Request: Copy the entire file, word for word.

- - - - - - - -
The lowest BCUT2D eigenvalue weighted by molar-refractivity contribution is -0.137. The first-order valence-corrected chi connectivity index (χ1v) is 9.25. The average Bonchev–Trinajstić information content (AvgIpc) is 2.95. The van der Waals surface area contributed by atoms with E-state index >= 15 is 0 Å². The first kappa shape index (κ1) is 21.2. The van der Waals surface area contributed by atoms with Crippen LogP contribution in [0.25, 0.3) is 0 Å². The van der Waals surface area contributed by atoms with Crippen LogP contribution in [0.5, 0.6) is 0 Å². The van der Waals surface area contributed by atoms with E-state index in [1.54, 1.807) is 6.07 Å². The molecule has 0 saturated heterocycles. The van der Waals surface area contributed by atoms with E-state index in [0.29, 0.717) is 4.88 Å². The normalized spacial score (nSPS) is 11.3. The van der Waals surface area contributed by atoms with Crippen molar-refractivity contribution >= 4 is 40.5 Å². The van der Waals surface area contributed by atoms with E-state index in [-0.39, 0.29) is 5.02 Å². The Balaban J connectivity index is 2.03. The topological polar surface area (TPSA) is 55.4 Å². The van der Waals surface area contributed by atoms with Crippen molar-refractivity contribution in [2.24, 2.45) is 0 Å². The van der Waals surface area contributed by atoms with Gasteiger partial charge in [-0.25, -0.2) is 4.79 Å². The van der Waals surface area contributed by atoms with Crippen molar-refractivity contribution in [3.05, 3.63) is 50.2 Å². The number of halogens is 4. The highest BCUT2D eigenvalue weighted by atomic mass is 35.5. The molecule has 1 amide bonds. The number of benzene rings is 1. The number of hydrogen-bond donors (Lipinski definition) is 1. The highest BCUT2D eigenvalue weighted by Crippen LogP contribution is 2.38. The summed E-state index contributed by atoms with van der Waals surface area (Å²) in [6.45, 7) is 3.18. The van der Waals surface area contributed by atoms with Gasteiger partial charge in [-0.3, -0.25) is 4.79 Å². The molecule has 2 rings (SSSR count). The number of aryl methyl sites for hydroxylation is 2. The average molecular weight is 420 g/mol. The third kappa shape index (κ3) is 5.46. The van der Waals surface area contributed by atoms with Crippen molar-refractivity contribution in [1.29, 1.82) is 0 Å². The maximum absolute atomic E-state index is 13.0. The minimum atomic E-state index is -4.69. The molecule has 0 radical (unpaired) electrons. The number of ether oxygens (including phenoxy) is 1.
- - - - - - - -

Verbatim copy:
The lowest BCUT2D eigenvalue weighted by molar-refractivity contribution is -0.137. The first-order valence-corrected chi connectivity index (χ1v) is 9.25. The average Bonchev–Trinajstić information content (AvgIpc) is 2.95. The van der Waals surface area contributed by atoms with E-state index >= 15 is 0 Å². The first kappa shape index (κ1) is 21.2. The van der Waals surface area contributed by atoms with Crippen LogP contribution in [0.25, 0.3) is 0 Å². The van der Waals surface area contributed by atoms with Crippen LogP contribution in [0.5, 0.6) is 0 Å². The van der Waals surface area contributed by atoms with E-state index in [1.54, 1.807) is 6.07 Å². The molecule has 0 saturated heterocycles. The van der Waals surface area contributed by atoms with E-state index in [0.29, 0.717) is 4.88 Å². The normalized spacial score (nSPS) is 11.3. The van der Waals surface area contributed by atoms with Crippen molar-refractivity contribution >= 4 is 40.5 Å². The van der Waals surface area contributed by atoms with E-state index in [-0.39, 0.29) is 5.02 Å². The Balaban J connectivity index is 2.03. The topological polar surface area (TPSA) is 55.4 Å². The van der Waals surface area contributed by atoms with Crippen molar-refractivity contribution in [2.24, 2.45) is 0 Å². The van der Waals surface area contributed by atoms with Gasteiger partial charge in [-0.25, -0.2) is 4.79 Å². The van der Waals surface area contributed by atoms with Crippen molar-refractivity contribution in [3.05, 3.63) is 50.2 Å². The number of halogens is 4. The highest BCUT2D eigenvalue weighted by atomic mass is 35.5. The molecule has 1 amide bonds. The number of benzene rings is 1. The number of hydrogen-bond donors (Lipinski definition) is 1. The highest BCUT2D eigenvalue weighted by Crippen LogP contribution is 2.38. The summed E-state index contributed by atoms with van der Waals surface area (Å²) in [6.45, 7) is 3.18. The van der Waals surface area contributed by atoms with Gasteiger partial charge in [-0.3, -0.25) is 4.79 Å². The molecule has 2 rings (SSSR count). The number of aryl methyl sites for hydroxylation is 2. The average molecular weight is 420 g/mol. The third kappa shape index (κ3) is 5.46. The van der Waals surface area contributed by atoms with Crippen molar-refractivity contribution in [1.29, 1.82) is 0 Å². The maximum absolute atomic E-state index is 13.0. The minimum atomic E-state index is -4.69. The molecule has 0 radical (unpaired) electrons. The number of ether oxygens (including phenoxy) is 1.